Student employees were hit particularly hard by the coronavirus pandemic.
However, even if they’re temporarily out of work or working remotely, we can still engage with them in meaningful ways!
Creating work environments that balance extrinsic and intrinsic motivations and rewards, while promoting having fun at work, is essential for developing and strengthening innovation, teamwork, customer service, and many more transferable skills.
Sadly, according to recent research by Gallup, only 15% of employees are engaged in the workplace. Now is our chance to change that for the better!
So, how do you make having fun a reality in your workplace?
The initial enthusiasm for attending virtual happy hours and wearing your “Zoom shirt” every day has worn off for many of us, so we’re seeking more innovative ways to engage our student staff. I’m a huge fan of gamification so I’m always on the lookout for creative and fresh ways to make work more game-like.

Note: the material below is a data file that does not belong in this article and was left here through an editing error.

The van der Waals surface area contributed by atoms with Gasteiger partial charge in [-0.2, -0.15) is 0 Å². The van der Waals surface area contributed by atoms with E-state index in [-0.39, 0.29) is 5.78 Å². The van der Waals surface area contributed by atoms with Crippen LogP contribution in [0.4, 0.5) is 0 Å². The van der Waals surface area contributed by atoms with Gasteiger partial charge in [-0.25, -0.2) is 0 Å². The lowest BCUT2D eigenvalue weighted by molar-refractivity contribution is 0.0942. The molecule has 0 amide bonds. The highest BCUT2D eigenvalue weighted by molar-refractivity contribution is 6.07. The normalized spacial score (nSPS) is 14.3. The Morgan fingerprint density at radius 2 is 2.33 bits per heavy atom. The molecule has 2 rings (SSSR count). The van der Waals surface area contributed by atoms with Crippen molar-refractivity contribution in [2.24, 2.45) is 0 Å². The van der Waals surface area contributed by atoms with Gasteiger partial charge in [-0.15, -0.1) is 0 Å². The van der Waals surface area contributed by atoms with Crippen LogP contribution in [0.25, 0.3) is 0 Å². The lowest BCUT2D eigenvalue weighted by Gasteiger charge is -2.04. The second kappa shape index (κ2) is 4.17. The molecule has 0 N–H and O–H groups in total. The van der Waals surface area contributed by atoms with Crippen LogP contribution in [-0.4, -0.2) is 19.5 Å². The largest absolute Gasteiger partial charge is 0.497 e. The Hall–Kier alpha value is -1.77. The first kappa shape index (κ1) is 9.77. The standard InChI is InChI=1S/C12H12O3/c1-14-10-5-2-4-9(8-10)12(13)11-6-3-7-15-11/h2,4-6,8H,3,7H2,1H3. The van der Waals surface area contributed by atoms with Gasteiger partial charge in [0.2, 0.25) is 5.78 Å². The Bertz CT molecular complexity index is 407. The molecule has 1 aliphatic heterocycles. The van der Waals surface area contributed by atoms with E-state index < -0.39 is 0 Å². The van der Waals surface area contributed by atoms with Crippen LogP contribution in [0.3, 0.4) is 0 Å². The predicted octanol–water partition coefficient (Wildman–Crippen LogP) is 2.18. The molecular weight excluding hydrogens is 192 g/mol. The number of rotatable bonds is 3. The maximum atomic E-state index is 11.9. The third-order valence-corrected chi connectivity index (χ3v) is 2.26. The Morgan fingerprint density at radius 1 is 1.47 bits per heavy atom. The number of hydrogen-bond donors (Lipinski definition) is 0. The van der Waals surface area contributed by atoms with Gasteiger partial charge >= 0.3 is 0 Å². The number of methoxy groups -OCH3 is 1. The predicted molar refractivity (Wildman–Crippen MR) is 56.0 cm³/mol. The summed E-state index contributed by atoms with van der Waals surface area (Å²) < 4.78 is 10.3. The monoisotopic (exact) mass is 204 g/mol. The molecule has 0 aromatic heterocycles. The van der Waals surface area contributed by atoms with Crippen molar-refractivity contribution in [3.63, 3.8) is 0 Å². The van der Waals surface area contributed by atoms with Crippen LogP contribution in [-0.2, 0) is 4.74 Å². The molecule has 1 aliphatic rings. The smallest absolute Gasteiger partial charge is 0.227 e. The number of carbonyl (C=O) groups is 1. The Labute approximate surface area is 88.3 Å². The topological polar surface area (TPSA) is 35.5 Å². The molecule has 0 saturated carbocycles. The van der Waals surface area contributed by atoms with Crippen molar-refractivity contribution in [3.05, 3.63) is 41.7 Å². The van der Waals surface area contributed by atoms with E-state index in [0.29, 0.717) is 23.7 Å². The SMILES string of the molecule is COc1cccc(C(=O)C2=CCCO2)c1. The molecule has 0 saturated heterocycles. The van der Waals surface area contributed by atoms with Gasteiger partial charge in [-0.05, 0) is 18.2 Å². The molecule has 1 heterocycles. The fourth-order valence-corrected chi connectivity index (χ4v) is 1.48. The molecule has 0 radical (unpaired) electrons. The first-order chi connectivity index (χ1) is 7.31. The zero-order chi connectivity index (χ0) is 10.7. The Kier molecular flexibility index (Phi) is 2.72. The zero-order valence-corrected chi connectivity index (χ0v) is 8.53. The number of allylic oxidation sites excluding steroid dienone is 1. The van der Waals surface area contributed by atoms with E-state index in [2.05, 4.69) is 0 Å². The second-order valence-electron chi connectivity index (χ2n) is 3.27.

The first area to gamify? Staff meetings. Use them to do more than just share information that might be better suited for an email.
Consider holding “learning meetings” with your teams, during which student staff (rotating weekly) teach something valuable to the rest of the team.
Plus, since you’ve likely already blocked off time that works for everyone, you can instead host virtual talent shows, trivia nights, or even birthday parties to keep the human connections alive!